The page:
The City will receive and review results and notify the contractor of City acceptance or rejection of the worker(s). If a worker is rejected and additional names are required to complete the workforce for the project, the contractor will submit alternative worker's name(s) for background checks.
The contractor shall immediately notify the City of any change in a worker's criminal history or other relevant background. The City may request authorization from the worker to conduct a new background check for this or any other cause.
Below is a short restatement of Ordinance 124201; please refer directly to the ordinance for precise requirements:
- The Employer shall not advertise, publicize or implement any policy or practice that automatically excludes individuals with arrest or conviction records from full of part time (at least 50 percent) within the City.
- A criminal background check on a prospective worker for this contract at any tier, may be done only for applicants found as qualified.
- An arrest record is not proof of unlawful conduct. Employers may inquire about conduct related to an arrest to determine if there is a legitimate business reason to make a tangible adverse employment action based on that conduct.
- Employers shall not carry out a tangible adverse employment action solely based on an employee's or applicant's criminal conviction record or pending criminal charge, unless there is a legitimate business reason for such action.
- Before any tangible adverse employment action based on a criminal conviction record, the employer shall identify to the applicant or employee the information which they are relying upon and provide a reasonable opportunity to explain or correct that information.
- Employers shall hold open a position for a minimum of two business days to provide reasonable opportunity to respond. After two business days, employers may, but are not required, to hold open a position until a pending charge is resolved or adjudicated or questions about an applicant's criminal conviction history or conduct relating to an arrest are resolved.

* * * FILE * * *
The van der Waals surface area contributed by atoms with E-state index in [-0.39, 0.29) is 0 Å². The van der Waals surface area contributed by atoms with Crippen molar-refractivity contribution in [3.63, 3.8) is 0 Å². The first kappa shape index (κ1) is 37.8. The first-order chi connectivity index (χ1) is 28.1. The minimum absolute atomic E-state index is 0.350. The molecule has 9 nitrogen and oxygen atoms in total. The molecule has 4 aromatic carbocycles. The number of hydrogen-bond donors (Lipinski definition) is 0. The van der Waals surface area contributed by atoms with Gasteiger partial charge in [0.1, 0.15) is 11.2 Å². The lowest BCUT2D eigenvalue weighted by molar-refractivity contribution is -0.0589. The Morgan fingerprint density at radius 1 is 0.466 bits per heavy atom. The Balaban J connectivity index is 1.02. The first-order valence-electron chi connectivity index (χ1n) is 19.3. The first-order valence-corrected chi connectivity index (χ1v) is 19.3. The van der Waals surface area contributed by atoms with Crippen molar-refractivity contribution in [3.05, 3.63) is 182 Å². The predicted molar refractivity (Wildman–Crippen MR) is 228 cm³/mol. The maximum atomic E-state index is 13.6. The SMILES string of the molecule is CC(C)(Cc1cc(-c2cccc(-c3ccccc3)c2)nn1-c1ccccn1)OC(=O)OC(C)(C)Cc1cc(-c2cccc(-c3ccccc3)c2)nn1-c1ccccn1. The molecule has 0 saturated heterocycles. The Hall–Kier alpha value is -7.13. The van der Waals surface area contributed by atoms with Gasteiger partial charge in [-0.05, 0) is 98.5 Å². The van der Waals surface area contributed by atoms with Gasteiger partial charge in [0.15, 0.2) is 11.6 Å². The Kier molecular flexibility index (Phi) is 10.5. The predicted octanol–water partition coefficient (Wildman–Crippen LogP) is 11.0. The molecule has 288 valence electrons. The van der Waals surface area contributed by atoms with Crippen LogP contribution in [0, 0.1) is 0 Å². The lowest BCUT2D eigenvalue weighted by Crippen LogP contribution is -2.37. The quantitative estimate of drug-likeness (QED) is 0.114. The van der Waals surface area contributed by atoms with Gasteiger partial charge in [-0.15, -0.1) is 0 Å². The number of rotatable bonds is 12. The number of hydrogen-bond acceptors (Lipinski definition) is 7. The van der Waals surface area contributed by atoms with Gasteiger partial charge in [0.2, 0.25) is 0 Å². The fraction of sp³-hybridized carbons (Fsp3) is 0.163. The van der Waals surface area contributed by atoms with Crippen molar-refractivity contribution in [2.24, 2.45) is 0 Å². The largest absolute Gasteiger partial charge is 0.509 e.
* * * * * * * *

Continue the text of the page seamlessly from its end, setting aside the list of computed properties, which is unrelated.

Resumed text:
In addition to the above, Seattle City Light (SCL) has regulatory requirements promulgated by organizations with jurisdiction over SCL, which require any contract worker given access to certain locations, systems or data ("SCL Designated Access") to undergo background and criminal check before given cyber or unescorted physical access to such locations, systems and/or data. The requirements apply to any contract worker that requires such access, and also requires a personnel risk assessment and security awareness training. If required access for the worker is subject to NERC, SCL will require workers undergo annual cyber security training offered by SCL.
- SCL shall alert the contractor that the contract task is "High Security" as soon as known, which may be at time of bid or for a particular task after the contract is underway.
- For SCL, the background checks must be renewed every four years. The contractor will give 60-day notice to the SCL when any worker approaches four years.
- The contractor shall give SCL notice within 24 hours if a worker is reassigned, no longer requires designated access, or is terminated.
- On the day(s) of service at the job site, the contractor shall bring only those workers who have undergone and received security approval. SCL will permit only access to pre-approved workers. The contractor assumes responsibilities, liabilities and damages if any, should the pre-authorized crew be insufficient for the work.
SCL may require such workers undergo cyber security training. Such workers must receive cyber security training annually while they work under the contract. The workers will be paid by the contractor for time spent during such training. If this requirement applies, SCL will require the contractor to submit the worker names annually upon contract anniversary.
In addition to the routine background check, additional requirements may be in place for access to certain areas, facilities, data or systems that have secured information for law enforcement (Municipal Court, Seattle Police Department and City Attorney's Office).
Access to these facilities may require a more extensive verification process, including collection and processing of fingerprints from the worker. In this event, the background check must be performed by the Washington State Patrol, and fingerprint identification will be required. Fingerprints may reveal the immigration status, and the Washington State Patrol shall be bound to report any unauthorized immigration status to federal immigration officials. As noted above, workers who must undergo this more intensive background check process shall be notified in advance of the process and this implication.